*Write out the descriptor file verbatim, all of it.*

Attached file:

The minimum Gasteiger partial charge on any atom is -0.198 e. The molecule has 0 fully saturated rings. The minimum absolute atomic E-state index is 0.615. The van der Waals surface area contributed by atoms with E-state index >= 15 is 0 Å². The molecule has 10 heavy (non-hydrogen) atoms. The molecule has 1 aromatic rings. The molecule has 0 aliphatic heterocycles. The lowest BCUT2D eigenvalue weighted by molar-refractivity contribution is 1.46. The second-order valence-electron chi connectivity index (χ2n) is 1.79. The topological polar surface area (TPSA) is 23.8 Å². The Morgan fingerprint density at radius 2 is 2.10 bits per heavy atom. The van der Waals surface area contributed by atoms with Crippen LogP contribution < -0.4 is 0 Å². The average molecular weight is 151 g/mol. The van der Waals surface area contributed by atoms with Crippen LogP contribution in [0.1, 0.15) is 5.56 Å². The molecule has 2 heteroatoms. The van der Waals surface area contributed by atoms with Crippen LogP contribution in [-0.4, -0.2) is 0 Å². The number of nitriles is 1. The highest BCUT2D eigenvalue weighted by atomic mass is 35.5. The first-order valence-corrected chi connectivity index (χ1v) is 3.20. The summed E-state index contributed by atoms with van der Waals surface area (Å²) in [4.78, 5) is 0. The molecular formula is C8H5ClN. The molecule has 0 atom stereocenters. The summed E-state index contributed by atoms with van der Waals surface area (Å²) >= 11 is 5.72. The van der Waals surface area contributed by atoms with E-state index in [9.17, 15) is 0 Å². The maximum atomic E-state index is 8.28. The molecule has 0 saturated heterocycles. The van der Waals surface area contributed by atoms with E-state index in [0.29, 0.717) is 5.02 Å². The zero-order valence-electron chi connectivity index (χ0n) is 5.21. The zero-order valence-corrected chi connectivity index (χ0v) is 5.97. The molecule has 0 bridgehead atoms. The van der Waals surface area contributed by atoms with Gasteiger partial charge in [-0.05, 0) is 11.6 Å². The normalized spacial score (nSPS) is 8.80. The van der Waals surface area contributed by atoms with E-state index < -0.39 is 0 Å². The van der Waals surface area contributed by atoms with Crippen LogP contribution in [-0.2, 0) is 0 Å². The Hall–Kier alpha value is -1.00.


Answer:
The minimum Gasteiger partial charge on any atom is -0.198 e. The molecule has 0 fully saturated rings. The minimum absolute atomic E-state index is 0.615. The van der Waals surface area contributed by atoms with E-state index >= 15 is 0 Å². The molecule has 10 heavy (non-hydrogen) atoms. The molecule has 1 aromatic rings. The molecule has 0 aliphatic heterocycles. The lowest BCUT2D eigenvalue weighted by molar-refractivity contribution is 1.46. The second-order valence-electron chi connectivity index (χ2n) is 1.79. The topological polar surface area (TPSA) is 23.8 Å². The Morgan fingerprint density at radius 2 is 2.10 bits per heavy atom. The van der Waals surface area contributed by atoms with Crippen LogP contribution < -0.4 is 0 Å². The average molecular weight is 151 g/mol. The van der Waals surface area contributed by atoms with Crippen LogP contribution in [0.1, 0.15) is 5.56 Å². The molecule has 2 heteroatoms. The van der Waals surface area contributed by atoms with Crippen LogP contribution in [-0.4, -0.2) is 0 Å². The number of nitriles is 1. The highest BCUT2D eigenvalue weighted by atomic mass is 35.5. The first-order valence-corrected chi connectivity index (χ1v) is 3.20. The summed E-state index contributed by atoms with van der Waals surface area (Å²) in [4.78, 5) is 0. The molecular formula is C8H5ClN. The molecule has 0 atom stereocenters. The summed E-state index contributed by atoms with van der Waals surface area (Å²) >= 11 is 5.72. The van der Waals surface area contributed by atoms with E-state index in [9.17, 15) is 0 Å². The maximum atomic E-state index is 8.28. The molecule has 0 saturated heterocycles. The van der Waals surface area contributed by atoms with E-state index in [0.29, 0.717) is 5.02 Å². The zero-order valence-electron chi connectivity index (χ0n) is 5.21. The zero-order valence-corrected chi connectivity index (χ0v) is 5.97. The molecule has 0 bridgehead atoms. The van der Waals surface area contributed by atoms with Gasteiger partial charge in [-0.05, 0) is 11.6 Å². The normalized spacial score (nSPS) is 8.80. The van der Waals surface area contributed by atoms with E-state index < -0.39 is 0 Å². The van der Waals surface area contributed by atoms with Crippen LogP contribution in [-0.2, 0) is 0 Å². The Hall–Kier alpha value is -1.00.